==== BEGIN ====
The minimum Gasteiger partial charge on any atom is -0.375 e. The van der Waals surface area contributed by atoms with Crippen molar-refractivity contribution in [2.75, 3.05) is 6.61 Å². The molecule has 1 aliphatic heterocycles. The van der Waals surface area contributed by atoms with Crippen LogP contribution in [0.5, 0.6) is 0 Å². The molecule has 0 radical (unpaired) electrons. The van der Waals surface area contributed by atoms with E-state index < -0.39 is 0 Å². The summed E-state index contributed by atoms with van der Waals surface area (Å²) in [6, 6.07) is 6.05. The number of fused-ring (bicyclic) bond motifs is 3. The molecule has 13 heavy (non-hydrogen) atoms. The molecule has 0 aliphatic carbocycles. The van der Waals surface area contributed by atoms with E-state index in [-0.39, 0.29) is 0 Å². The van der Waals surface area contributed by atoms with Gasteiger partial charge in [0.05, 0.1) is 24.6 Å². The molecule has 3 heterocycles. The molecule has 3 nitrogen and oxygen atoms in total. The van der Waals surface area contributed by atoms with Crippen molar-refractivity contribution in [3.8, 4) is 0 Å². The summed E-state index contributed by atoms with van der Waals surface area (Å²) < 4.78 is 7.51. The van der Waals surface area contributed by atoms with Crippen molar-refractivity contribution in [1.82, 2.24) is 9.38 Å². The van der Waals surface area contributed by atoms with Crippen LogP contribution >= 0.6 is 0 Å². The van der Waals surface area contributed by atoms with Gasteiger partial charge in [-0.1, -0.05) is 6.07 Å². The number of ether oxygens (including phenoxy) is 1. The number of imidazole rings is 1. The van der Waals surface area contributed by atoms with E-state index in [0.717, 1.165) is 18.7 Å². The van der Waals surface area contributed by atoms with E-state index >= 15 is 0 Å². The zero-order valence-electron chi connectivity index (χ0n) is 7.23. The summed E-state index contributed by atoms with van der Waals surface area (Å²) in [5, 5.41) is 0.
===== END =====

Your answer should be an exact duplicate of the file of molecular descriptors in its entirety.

The minimum Gasteiger partial charge on any atom is -0.375 e. The van der Waals surface area contributed by atoms with Crippen molar-refractivity contribution in [2.75, 3.05) is 6.61 Å². The molecule has 1 aliphatic heterocycles. The van der Waals surface area contributed by atoms with Crippen LogP contribution in [0.5, 0.6) is 0 Å². The molecule has 0 radical (unpaired) electrons. The van der Waals surface area contributed by atoms with E-state index < -0.39 is 0 Å². The summed E-state index contributed by atoms with van der Waals surface area (Å²) in [6, 6.07) is 6.05. The number of fused-ring (bicyclic) bond motifs is 3. The molecule has 13 heavy (non-hydrogen) atoms. The molecule has 0 aliphatic carbocycles. The van der Waals surface area contributed by atoms with E-state index in [-0.39, 0.29) is 0 Å². The van der Waals surface area contributed by atoms with Gasteiger partial charge in [0.05, 0.1) is 24.6 Å². The molecule has 3 heterocycles. The molecule has 3 nitrogen and oxygen atoms in total. The van der Waals surface area contributed by atoms with Crippen molar-refractivity contribution in [3.8, 4) is 0 Å². The summed E-state index contributed by atoms with van der Waals surface area (Å²) < 4.78 is 7.51. The van der Waals surface area contributed by atoms with Crippen molar-refractivity contribution in [1.82, 2.24) is 9.38 Å². The van der Waals surface area contributed by atoms with Crippen LogP contribution >= 0.6 is 0 Å². The van der Waals surface area contributed by atoms with Gasteiger partial charge in [-0.1, -0.05) is 6.07 Å². The number of ether oxygens (including phenoxy) is 1. The number of imidazole rings is 1. The van der Waals surface area contributed by atoms with E-state index in [0.717, 1.165) is 18.7 Å². The van der Waals surface area contributed by atoms with E-state index >= 15 is 0 Å². The zero-order valence-electron chi connectivity index (χ0n) is 7.23. The summed E-state index contributed by atoms with van der Waals surface area (Å²) in [5, 5.41) is 0.